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Application of Next Generation Sequencing on Norovirus‐contaminated oyster samples

on the Wiley Online Library


Disclaimer: The present document has been produced and adopted by the bodies identified above as author(s). This task has been carried out exclusively by the author(s) in the context of a contract between the European Food Safety Authority and the author(s), awarded following a tender procedure. The present document is published complying with the transparency principle to which the Authority is subject. It may not be considered as an output adopted by the Authority. The European Food Safety Authority reserves its rights, view and position as regards the issues addressed and the conclusions reached in the present document, without prejudice to the rights of the authors.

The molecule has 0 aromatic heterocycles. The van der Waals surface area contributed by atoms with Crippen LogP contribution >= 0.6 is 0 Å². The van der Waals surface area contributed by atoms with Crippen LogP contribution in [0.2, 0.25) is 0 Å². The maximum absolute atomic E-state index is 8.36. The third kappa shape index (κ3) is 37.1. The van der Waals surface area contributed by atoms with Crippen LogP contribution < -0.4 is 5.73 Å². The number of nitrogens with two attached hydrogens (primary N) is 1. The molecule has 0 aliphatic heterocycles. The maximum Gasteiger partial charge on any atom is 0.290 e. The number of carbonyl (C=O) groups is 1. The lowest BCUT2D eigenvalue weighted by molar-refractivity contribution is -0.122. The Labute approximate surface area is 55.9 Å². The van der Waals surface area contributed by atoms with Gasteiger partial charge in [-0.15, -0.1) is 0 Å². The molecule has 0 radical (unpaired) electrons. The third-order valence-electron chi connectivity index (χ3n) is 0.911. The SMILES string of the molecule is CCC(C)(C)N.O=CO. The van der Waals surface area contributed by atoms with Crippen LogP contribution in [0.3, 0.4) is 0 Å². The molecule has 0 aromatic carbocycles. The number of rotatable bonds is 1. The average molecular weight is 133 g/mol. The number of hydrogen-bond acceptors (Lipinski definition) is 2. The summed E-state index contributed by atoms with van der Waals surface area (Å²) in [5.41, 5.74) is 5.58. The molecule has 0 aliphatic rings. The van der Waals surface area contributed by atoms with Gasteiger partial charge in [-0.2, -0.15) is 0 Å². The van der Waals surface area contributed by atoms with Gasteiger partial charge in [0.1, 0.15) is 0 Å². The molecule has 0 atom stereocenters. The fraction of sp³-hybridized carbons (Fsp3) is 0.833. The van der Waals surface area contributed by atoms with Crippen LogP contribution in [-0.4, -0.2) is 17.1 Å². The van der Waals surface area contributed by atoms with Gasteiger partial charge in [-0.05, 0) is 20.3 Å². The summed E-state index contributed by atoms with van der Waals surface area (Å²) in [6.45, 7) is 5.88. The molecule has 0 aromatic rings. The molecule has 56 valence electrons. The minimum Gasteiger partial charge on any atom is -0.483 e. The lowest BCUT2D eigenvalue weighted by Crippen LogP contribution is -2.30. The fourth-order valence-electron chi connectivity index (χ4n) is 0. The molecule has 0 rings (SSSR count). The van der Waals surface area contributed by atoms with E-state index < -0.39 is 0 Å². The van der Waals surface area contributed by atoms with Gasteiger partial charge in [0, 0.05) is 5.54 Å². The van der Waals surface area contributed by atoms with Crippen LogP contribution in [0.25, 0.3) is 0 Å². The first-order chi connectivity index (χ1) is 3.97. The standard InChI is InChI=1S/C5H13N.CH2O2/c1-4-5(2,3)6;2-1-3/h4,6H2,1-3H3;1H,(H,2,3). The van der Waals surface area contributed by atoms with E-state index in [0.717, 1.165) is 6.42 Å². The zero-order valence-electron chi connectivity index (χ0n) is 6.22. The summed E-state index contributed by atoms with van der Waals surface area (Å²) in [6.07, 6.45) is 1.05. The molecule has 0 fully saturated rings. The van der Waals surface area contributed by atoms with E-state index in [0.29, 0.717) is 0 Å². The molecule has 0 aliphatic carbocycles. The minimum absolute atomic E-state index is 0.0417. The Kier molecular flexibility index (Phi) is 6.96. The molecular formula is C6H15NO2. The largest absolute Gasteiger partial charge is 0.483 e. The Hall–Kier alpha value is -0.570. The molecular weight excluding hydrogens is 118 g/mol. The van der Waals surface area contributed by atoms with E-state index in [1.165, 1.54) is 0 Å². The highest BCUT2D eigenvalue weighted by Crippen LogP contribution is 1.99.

Bivalve molluscan shellfish (BMS) contamination with gastroenteritis viruses such as norovirus (NoV) is recognized as a significant public health risk worldwide. These foodborne epidemics are characterized by very low viral concentrations in the implicated foods, and by diverse viruses or multiple NoV strains originating from human sewage, resulting in different strains (co‐)infecting the consumers. Next‐generation sequencing (NGS) offers promising means to describe the diversity of strains present in BMS or to retrace transmission chains in outbreak settings, but their sensitivity and reproducibility remained to be assessed for this application. In this work, we evaluated the ability of three promising NGS methods to sequence diverse NoV in environmental or food BMS and human stool samples. Using laboratory‐prepared samples of known NoV composition, we evaluated the sensitivity, reproducibility, repeatability and selectivity of metabarcoding, capture‐based metagenomics and long amplicon sequencing, considering representative NoV strains from genogroup I and II, and the impact of the BMS matrix. The metabarcoding, with separate amplification of polymerase and capsid gene segments followed by Illumina sequencing, was the most sensitive method. It was applied to a selection of 212 BMS samples collected through the European Commission’s NoV baseline survey (BLS), demonstrating a high diversity of NoV sequences found in the BMS which reflect the diversity of NoV strains circulating in the European human population. Besides, a capture‐based metagenomics with enrichment of vertebrate viruses was applied on 20 of these BLS samples as well as 20 BMS linked to outbreaks and 10 related human stool samples. In BMS, it yielded NoV sequences compatible with the genomes identified in stool samples, but they were too short to allow definitive confirmation of the infection source. The present report describes NGS methods, including the bioinformatic pipelines, applicable to molecular epidemiology of NoV in BMS, their current limitations and expected outcomes.

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